If you were shown a picture of a stranger on a computer and then asked to guess whether that person was armed or not, what do you think you would have said? Would the race or facial features have any effect on your answer? If the person wore a ski mask, would that be enough to convince you that said person is holding a gun? According to a recent study to be published in the Journal of Experimental Psychology: Perception and Performance, there is no greater factor that contributes to a yes answer than when the participant is holding a gun himself or herself.
In the study, researchers immersed their subjects in the same situation mentioned above save for the fact that they had special items on hand. Some of them held a neutral object such as a ball while others held a toy gun. Results? The participants holding a toy gun were more likely to say that the person onscreen also had a gun than those holding neutral objects.
"One reason we supposed that wielding a firearm might influence object categorization stems from previous research in this area which argues that people perceive the spatial properties of their surrounding environment in terms of their ability to perform an intended action," says Notre Dame Associate Professor of Psychology James Brockmole.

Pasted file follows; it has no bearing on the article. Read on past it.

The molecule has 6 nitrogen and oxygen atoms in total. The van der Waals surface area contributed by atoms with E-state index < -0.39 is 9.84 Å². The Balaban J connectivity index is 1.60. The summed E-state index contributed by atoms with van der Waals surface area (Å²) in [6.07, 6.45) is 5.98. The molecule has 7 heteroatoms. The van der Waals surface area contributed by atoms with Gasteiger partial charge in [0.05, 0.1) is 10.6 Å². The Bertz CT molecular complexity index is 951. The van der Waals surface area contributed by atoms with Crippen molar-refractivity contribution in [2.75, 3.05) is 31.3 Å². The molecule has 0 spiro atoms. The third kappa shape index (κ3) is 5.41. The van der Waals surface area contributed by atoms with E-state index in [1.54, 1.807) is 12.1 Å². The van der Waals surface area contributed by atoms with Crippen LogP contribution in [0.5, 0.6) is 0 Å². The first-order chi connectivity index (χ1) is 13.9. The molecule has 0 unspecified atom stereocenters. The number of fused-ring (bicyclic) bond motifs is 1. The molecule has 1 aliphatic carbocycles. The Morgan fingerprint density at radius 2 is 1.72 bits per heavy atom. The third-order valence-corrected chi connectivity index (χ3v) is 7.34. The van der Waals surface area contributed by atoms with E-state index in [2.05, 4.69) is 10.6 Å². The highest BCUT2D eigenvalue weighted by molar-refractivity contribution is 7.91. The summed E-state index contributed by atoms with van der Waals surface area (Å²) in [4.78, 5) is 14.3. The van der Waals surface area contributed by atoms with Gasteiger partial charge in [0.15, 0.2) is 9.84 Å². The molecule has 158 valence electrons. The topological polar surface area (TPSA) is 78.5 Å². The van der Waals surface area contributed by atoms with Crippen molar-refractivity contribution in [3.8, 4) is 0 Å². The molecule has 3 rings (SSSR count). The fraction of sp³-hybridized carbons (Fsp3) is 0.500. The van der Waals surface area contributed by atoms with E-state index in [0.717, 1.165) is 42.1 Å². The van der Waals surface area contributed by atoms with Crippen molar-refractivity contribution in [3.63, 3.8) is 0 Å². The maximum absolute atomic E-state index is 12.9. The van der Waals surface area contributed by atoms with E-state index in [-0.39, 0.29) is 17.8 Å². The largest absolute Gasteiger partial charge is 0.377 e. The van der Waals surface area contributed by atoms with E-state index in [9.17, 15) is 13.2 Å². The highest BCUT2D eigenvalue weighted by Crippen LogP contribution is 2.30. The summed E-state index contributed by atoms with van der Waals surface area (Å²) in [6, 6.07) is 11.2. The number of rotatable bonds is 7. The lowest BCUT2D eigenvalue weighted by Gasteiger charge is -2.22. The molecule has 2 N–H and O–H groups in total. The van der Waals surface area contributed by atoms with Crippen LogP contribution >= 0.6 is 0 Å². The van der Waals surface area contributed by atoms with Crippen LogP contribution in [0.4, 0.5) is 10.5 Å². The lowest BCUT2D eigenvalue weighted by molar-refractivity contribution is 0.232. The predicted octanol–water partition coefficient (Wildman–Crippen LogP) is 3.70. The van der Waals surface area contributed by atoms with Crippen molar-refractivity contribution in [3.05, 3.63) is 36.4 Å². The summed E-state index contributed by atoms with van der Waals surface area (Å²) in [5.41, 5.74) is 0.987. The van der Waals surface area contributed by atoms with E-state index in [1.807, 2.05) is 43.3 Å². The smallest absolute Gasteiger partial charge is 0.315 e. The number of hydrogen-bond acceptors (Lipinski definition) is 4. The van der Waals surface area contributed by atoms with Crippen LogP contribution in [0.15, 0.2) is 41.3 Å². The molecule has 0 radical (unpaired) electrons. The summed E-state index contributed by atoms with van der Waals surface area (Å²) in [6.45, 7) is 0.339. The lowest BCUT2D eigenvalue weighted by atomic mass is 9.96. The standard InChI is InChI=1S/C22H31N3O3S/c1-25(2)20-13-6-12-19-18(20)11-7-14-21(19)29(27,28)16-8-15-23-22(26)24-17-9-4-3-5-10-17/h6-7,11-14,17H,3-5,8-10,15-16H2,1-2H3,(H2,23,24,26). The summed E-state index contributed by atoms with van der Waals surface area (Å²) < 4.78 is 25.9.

"Beliefs, expectations, and emotions can all influence an observer's ability to detect and to categorize objects as guns," he adds. "Now we know that a person's ability to act in certain ways can bias their recognition of objects as well, and in dramatic ways. It seems that people have a hard time separating their thoughts about what they perceive and their thoughts about how they can or should act."
Having a gun in hand and knowing what you can do with it clearly influences your perspective. Correlating this discovery with everyday living might be able to explain why some people, including yourself, have certain biases. The researchers cite other studies to support their theory such as one that shows people with broader shoulders think doorways are narrower than they are and another in which softball players with higher batting averages think the ball is bigger.
(Photo source: sxc.hu)